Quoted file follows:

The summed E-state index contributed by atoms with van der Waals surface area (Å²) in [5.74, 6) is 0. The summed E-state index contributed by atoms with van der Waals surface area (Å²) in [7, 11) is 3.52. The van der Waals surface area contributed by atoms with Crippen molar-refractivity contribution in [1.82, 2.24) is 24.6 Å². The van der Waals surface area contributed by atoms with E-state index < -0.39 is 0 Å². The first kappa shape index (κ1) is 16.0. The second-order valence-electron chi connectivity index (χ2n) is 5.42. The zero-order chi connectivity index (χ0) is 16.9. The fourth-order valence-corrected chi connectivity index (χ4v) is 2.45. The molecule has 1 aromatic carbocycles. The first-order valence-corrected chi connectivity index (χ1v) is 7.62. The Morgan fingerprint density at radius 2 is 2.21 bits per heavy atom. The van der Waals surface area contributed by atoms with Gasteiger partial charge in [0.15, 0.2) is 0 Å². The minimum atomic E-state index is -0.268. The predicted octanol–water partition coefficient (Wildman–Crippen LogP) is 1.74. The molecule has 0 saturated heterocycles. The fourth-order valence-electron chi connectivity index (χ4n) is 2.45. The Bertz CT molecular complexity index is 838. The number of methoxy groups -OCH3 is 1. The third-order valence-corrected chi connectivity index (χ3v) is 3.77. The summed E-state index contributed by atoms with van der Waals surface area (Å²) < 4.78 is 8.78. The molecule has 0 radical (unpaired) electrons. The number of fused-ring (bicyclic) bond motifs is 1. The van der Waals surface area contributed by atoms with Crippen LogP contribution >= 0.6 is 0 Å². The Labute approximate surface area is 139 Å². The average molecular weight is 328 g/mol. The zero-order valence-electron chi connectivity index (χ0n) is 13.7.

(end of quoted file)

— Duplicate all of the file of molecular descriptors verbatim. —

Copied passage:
The summed E-state index contributed by atoms with van der Waals surface area (Å²) in [5.74, 6) is 0. The summed E-state index contributed by atoms with van der Waals surface area (Å²) in [7, 11) is 3.52. The van der Waals surface area contributed by atoms with Crippen molar-refractivity contribution in [1.82, 2.24) is 24.6 Å². The van der Waals surface area contributed by atoms with E-state index < -0.39 is 0 Å². The first kappa shape index (κ1) is 16.0. The second-order valence-electron chi connectivity index (χ2n) is 5.42. The zero-order chi connectivity index (χ0) is 16.9. The fourth-order valence-corrected chi connectivity index (χ4v) is 2.45. The molecule has 1 aromatic carbocycles. The first-order valence-corrected chi connectivity index (χ1v) is 7.62. The Morgan fingerprint density at radius 2 is 2.21 bits per heavy atom. The van der Waals surface area contributed by atoms with Gasteiger partial charge in [0.15, 0.2) is 0 Å². The minimum atomic E-state index is -0.268. The predicted octanol–water partition coefficient (Wildman–Crippen LogP) is 1.74. The molecule has 0 saturated heterocycles. The fourth-order valence-electron chi connectivity index (χ4n) is 2.45. The Bertz CT molecular complexity index is 838. The number of methoxy groups -OCH3 is 1. The third-order valence-corrected chi connectivity index (χ3v) is 3.77. The summed E-state index contributed by atoms with van der Waals surface area (Å²) < 4.78 is 8.78. The molecule has 0 radical (unpaired) electrons. The number of fused-ring (bicyclic) bond motifs is 1. The van der Waals surface area contributed by atoms with Crippen LogP contribution >= 0.6 is 0 Å². The Labute approximate surface area is 139 Å². The average molecular weight is 328 g/mol. The zero-order valence-electron chi connectivity index (χ0n) is 13.7.